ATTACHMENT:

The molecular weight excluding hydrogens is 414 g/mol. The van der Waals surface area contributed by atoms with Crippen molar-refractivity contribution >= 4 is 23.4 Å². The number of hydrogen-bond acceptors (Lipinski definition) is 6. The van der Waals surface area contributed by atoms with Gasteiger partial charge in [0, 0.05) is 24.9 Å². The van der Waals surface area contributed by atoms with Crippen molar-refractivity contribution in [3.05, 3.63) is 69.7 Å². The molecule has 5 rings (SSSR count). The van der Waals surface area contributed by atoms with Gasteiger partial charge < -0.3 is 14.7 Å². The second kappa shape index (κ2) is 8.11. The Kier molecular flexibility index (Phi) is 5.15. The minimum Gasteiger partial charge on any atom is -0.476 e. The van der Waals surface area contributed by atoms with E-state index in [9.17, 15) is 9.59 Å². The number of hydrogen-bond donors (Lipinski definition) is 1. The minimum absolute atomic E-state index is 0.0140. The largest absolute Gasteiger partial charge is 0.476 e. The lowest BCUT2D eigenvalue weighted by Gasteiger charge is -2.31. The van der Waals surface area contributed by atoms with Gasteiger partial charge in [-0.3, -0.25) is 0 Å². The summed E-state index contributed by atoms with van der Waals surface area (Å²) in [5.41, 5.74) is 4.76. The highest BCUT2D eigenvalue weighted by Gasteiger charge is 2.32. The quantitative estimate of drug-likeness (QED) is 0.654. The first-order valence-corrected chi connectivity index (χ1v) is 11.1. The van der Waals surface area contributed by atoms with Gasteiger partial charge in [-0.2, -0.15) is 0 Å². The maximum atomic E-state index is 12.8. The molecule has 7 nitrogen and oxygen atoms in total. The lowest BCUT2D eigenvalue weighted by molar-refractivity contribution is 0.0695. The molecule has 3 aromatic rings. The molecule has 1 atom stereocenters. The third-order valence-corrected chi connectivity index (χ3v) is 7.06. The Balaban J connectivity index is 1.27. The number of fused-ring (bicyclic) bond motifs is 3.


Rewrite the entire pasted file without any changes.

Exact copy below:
The molecular weight excluding hydrogens is 414 g/mol. The van der Waals surface area contributed by atoms with Crippen molar-refractivity contribution >= 4 is 23.4 Å². The number of hydrogen-bond acceptors (Lipinski definition) is 6. The van der Waals surface area contributed by atoms with Gasteiger partial charge in [0, 0.05) is 24.9 Å². The van der Waals surface area contributed by atoms with Crippen molar-refractivity contribution in [3.05, 3.63) is 69.7 Å². The molecule has 5 rings (SSSR count). The van der Waals surface area contributed by atoms with Gasteiger partial charge < -0.3 is 14.7 Å². The second kappa shape index (κ2) is 8.11. The Kier molecular flexibility index (Phi) is 5.15. The minimum Gasteiger partial charge on any atom is -0.476 e. The van der Waals surface area contributed by atoms with E-state index in [9.17, 15) is 9.59 Å². The number of hydrogen-bond donors (Lipinski definition) is 1. The minimum absolute atomic E-state index is 0.0140. The largest absolute Gasteiger partial charge is 0.476 e. The lowest BCUT2D eigenvalue weighted by Gasteiger charge is -2.31. The van der Waals surface area contributed by atoms with Gasteiger partial charge in [-0.3, -0.25) is 0 Å². The summed E-state index contributed by atoms with van der Waals surface area (Å²) in [5.41, 5.74) is 4.76. The highest BCUT2D eigenvalue weighted by Gasteiger charge is 2.32. The quantitative estimate of drug-likeness (QED) is 0.654. The first-order valence-corrected chi connectivity index (χ1v) is 11.1. The van der Waals surface area contributed by atoms with Gasteiger partial charge in [-0.2, -0.15) is 0 Å². The maximum atomic E-state index is 12.8. The molecule has 7 nitrogen and oxygen atoms in total. The lowest BCUT2D eigenvalue weighted by molar-refractivity contribution is 0.0695. The molecule has 3 aromatic rings. The molecule has 1 atom stereocenters. The third-order valence-corrected chi connectivity index (χ3v) is 7.06. The Balaban J connectivity index is 1.27. The number of fused-ring (bicyclic) bond motifs is 3.